Martin, Kentucky Redevelopment Plan
What can local citizens do to advance the Town of Martin Project?

Local citizens of Martin can become involved in advancing the Town of Martin project by exercising their rights as citizens and making their concerns for the project's completion known to local, state and national representatives through letters, phone calls and electronic media (email system). Attendance at important local and state meetings regarding the project would also show local concerns for the project's future and support for completion of the project.

What is the status of the Town of Martin Project?

Since its inception in March 2000 The Town of Martin Redevelopment Project has been funded through a partnership between the US Army Corps of Engineers and the Floyd County Fiscal Court with non-Federal financial assistance from the Commonwealth of Kentucky. The Corps of Engineers' Federal share of the project funds is provided through Congressional "Adds" to the annual Federal budget. Given all of the competing national needs and the finite amount of available Federal funds, securing adequate funds for the project has been a difficult task for those Congressional Interests that support the Martin project. What funds that have been provided recently have been used to move forward the design of project components that could be constructed when sufficient Federal funds are made available.

The designs for the replacement Fire Station, the replacement Martin Alternative Learning School and the replacement City Hall/Police Station are being developed by the Corps of Engineers and its consultants. Other design work for relocation of the main sewer line around the downtown area (the "Sanitary Bypass" necessitated by the anticipated filling of the downtown in Phase II) and the bypass potable water line are ongoing. When sufficient funds are made available for construction of these project components, they will be constructed at their planned locations within the project area.

As stewards of America's navigable waterways for the past 200 years, the U.S. Army Corps of Engineers is responsible for protection and development of water resources in our nation including the reduction of threats to life and structure damages associated with flooding and hurricanes in more than 20,000 communities throughout the country. The Corps of Engineers is dedicated to providing high quality planning, design and construction services as well as regulatory oversight and restoration of ecosystem services for our nation and its citizens.

Learn why this is a critical mission »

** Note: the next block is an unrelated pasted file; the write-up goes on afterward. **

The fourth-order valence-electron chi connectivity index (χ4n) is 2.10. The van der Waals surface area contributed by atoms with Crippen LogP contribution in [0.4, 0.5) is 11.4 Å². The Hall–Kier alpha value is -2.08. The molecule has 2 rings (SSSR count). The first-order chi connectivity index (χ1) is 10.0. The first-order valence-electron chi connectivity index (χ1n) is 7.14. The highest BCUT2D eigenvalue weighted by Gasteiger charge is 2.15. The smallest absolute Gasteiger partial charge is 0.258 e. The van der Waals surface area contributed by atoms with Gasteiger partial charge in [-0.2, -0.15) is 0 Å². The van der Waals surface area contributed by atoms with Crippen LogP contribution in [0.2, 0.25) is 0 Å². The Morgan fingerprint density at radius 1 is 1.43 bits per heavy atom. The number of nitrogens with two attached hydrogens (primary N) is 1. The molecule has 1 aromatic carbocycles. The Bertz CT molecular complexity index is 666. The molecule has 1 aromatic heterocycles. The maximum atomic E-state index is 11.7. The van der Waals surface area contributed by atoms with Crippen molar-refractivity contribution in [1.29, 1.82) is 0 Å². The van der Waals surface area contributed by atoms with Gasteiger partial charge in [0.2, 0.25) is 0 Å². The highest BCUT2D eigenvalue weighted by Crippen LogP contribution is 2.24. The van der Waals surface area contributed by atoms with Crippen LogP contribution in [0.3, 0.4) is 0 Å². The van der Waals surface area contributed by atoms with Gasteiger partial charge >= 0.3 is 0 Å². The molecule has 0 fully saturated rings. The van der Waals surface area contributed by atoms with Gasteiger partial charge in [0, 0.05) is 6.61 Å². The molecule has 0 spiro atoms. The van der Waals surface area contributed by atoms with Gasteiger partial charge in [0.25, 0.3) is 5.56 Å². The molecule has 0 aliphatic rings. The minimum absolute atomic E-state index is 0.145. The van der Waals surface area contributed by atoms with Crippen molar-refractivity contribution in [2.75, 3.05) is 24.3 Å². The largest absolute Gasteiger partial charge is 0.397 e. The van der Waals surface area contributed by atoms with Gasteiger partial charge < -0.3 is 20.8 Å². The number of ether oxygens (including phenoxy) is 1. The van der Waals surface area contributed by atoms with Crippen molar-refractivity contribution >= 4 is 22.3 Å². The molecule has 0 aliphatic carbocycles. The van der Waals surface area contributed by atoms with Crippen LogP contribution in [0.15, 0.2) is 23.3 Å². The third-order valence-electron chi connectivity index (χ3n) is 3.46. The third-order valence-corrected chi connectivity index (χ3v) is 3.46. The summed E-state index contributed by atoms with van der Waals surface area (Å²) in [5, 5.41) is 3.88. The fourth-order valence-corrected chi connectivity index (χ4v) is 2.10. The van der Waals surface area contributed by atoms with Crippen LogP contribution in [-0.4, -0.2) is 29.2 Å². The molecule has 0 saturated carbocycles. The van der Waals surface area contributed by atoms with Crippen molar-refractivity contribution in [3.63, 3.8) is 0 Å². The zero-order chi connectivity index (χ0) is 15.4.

This is a critical mission because:

  • Floods cost over $4 billion annually in property losses and emergency assistance.
  • Only 20-30 percent of at-risk buildings are covered by national flood insurance.
  • Less than 15 percent of U.S. communities are protected by flood-protection measures.
  • Urban development in floodplains continues, increasing annually by two percent.
  • Most floodplain maps are outdated – by more than 20 years in many communities – and nonexistent in many developing areas.
The Future of Martin

Few rural towns in Appalachia have been afforded the opportunity to repurpose themselves into attractive and safe communities where families and individuals can attain their collective and personal goals in spite of extreme weather events that occur around them. Gradually recreating a new downtown that maintains the historic small town charm of the past and supports the rugged determination of its citizens is the ultimate goal of the Martin Redevelopment Project. Despite the rollercoaster-like emotions that any large, long-duration project generates, the future of Martin appears brighter than the days spent cleaning mud and debris out of homes and businesses following the April 1977 flood event. The partnering agreement executed on August 31, 2004 between the Corps of Engineers, the City of Martin and Floyd County remains in effect and its stated project goals continue to shape the project's implementation.

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Visions of Martin

A community underwater in 1977, 2001, 2003
and 2009.

A community celebrating Red, White and Blue days.

A community where flood damaged buildings are being deconstructed to enable redevelopment.

A community being redeveloped at the Phase 1 Site.